KUALA LUMPUR: A Muslim child conceived out of wedlock can now take his or her father’s surname following the Court of Appeal’s latest landmark decision.

The appellate court ruled that the National Registration Department (NRD) director-general is not bound by a fatwa or religious edict issued by the National Fatwa Committee to decide on the surname of a Muslim child conceived out of wedlock.

In the judgment, Justice Abdul Rahman Sebli said the director-general’s jurisdiction was a civil one and was confined to determining whether the child’s parents had fulfilled the requirements under the Births and Deaths Registration Act 1957 (BDRA), which covers all illegitimate children, Muslim and non-Muslim.

He said the director-general acted irrationally in refusing to alter a child’s surname from “Abdullah” to the name of the child’s father in the birth certificate on the purported grounds that the fatwa did not allow it.

“A fatwa, we reiterate, is not a law and has no force of law and cannot form the legal basis for the director-general to decide on the surname of an illegitimate child under Section 13A (2) of the BDRA.

“A fatwa issued by a religious body has no force of law unless the fatwa or edict has been made or adopted as federal law by an Act of Parliament, otherwise a fatwa would form part of federal law without going through the legislative process.”

He said the Act did not give the power to the director-general to override a father’s wish to have his name ascribed as his child’s surname.

“Nor is it a provision that empowers him to decide upon himself that the child’s surname should be Abdullah,” the judge said, in allowing the appeal brought by a couple and the child. Their names were withheld by the court to protect the child’s identity.

The couple had sought an order from the civil court to compel the director-general to replace the surname “Abdullah” with the name of the child’s father in the birth certificate.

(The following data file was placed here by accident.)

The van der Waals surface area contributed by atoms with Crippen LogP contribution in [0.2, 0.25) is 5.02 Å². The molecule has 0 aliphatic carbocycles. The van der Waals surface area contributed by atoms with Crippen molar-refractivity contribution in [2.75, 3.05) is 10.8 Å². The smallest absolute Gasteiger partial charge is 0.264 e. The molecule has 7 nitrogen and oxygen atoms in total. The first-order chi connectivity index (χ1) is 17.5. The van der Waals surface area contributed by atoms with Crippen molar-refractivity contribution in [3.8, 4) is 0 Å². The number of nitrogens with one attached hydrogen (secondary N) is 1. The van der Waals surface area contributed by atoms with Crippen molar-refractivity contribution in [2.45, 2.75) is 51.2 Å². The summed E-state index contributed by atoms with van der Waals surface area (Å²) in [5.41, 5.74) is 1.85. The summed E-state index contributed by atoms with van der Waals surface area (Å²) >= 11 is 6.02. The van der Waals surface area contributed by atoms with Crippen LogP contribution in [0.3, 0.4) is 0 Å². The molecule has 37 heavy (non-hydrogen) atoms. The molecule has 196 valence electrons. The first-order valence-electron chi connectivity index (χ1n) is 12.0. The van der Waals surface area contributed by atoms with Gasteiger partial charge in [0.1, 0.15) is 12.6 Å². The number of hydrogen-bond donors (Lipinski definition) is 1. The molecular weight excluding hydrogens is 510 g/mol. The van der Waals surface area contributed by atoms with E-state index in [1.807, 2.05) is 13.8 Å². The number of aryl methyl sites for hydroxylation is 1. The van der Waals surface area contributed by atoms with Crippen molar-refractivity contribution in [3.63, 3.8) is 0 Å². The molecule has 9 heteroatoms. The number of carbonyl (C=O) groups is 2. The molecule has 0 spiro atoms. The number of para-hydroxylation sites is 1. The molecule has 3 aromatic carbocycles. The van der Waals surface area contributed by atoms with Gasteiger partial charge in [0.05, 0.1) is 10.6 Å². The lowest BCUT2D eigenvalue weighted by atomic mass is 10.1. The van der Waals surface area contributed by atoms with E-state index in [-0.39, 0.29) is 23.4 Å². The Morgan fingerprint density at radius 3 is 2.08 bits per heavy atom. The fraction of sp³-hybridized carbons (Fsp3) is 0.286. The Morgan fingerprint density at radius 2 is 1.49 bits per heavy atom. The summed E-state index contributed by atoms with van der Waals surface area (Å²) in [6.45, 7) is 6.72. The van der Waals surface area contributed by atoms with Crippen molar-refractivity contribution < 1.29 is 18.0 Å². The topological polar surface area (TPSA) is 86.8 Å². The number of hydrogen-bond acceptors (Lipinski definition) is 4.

The couple, both Muslims, were legally married in 2009 and the child born in Johor in April the following year, which was less than six months from the date of their marriage.

The child’s birth was only registered two years later as late registration and the couple jointly applied for the father’s name to be entered in the register as the father of the child.

However, in the child’s birth certificate issued on March 6, 2012, his surname was given as “Abdullah” instead of the father’s surname.

In February 2015, the father’s application to correct his child’s surname was rejected based on the fatwa.

The couple then filed a judicial review and named the NRD, its director-general and the Govern­ment as respondents.

The case was dismissed by the High Court.

The couple then appealed and on May 25 this year, Justice Abdul Rahman, together with Justices Tengku Maimun Tuan Mat and Zaleha Yusof, allowed their appeal.

In his judgment, Justice Abdul Rahman added: “A fatwa issued by a religious body involves purely the administration of Islamic law or Hukum Syarak and has nothing to do with the National Registration director-general’s duty under the BDRA to register births and deaths in the states of peninsular Malaysia.

“We believe Islam does not condone such open and public humiliation of an innocent child.

“Unfair as it may appear to be, the child will have to carry the stigma of being an illegitimate child for the rest of his life, a classic case of being punished for the sins of his parents, who had in fact legally married before he was born.”


From The Star Online